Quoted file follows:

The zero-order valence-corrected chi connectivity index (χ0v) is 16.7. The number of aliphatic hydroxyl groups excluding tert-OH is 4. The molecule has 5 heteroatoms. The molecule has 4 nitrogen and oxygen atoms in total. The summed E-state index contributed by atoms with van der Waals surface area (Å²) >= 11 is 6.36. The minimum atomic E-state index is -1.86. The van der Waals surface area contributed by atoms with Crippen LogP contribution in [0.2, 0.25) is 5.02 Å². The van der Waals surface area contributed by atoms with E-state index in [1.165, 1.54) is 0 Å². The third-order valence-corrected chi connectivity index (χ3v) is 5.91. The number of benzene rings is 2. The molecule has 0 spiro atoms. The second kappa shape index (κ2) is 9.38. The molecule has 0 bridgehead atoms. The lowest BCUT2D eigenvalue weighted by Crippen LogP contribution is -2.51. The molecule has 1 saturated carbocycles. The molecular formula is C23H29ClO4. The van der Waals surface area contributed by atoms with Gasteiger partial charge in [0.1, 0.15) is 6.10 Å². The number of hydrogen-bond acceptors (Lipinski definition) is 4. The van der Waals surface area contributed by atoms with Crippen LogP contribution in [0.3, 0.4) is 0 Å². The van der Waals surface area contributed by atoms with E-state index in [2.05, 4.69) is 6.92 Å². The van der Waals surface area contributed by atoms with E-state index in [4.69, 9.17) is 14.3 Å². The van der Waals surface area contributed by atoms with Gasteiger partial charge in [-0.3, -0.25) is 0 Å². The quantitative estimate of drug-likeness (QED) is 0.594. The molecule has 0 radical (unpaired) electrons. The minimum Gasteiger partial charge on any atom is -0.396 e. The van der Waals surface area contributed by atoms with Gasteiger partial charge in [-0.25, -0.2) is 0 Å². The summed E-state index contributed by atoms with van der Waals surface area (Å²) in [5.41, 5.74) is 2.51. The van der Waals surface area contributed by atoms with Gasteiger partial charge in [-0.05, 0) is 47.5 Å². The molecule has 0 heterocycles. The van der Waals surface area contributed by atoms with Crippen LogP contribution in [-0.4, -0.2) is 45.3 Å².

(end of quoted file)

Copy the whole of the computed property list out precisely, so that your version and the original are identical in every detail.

The zero-order valence-corrected chi connectivity index (χ0v) is 16.7. The number of aliphatic hydroxyl groups excluding tert-OH is 4. The molecule has 5 heteroatoms. The molecule has 4 nitrogen and oxygen atoms in total. The summed E-state index contributed by atoms with van der Waals surface area (Å²) >= 11 is 6.36. The minimum atomic E-state index is -1.86. The van der Waals surface area contributed by atoms with Crippen LogP contribution in [0.2, 0.25) is 5.02 Å². The van der Waals surface area contributed by atoms with E-state index in [1.165, 1.54) is 0 Å². The third-order valence-corrected chi connectivity index (χ3v) is 5.91. The number of benzene rings is 2. The molecule has 0 spiro atoms. The second kappa shape index (κ2) is 9.38. The molecule has 0 bridgehead atoms. The lowest BCUT2D eigenvalue weighted by Crippen LogP contribution is -2.51. The molecule has 1 saturated carbocycles. The molecular formula is C23H29ClO4. The van der Waals surface area contributed by atoms with Gasteiger partial charge in [0.1, 0.15) is 6.10 Å². The number of hydrogen-bond acceptors (Lipinski definition) is 4. The van der Waals surface area contributed by atoms with Crippen LogP contribution in [0.3, 0.4) is 0 Å². The van der Waals surface area contributed by atoms with E-state index in [2.05, 4.69) is 6.92 Å². The van der Waals surface area contributed by atoms with E-state index in [4.69, 9.17) is 14.3 Å². The van der Waals surface area contributed by atoms with Gasteiger partial charge in [-0.3, -0.25) is 0 Å². The quantitative estimate of drug-likeness (QED) is 0.594. The molecule has 0 radical (unpaired) electrons. The minimum Gasteiger partial charge on any atom is -0.396 e. The van der Waals surface area contributed by atoms with Gasteiger partial charge in [-0.25, -0.2) is 0 Å². The summed E-state index contributed by atoms with van der Waals surface area (Å²) in [5.41, 5.74) is 2.51. The van der Waals surface area contributed by atoms with Gasteiger partial charge in [-0.05, 0) is 47.5 Å². The molecule has 0 heterocycles. The van der Waals surface area contributed by atoms with Crippen LogP contribution in [-0.4, -0.2) is 45.3 Å².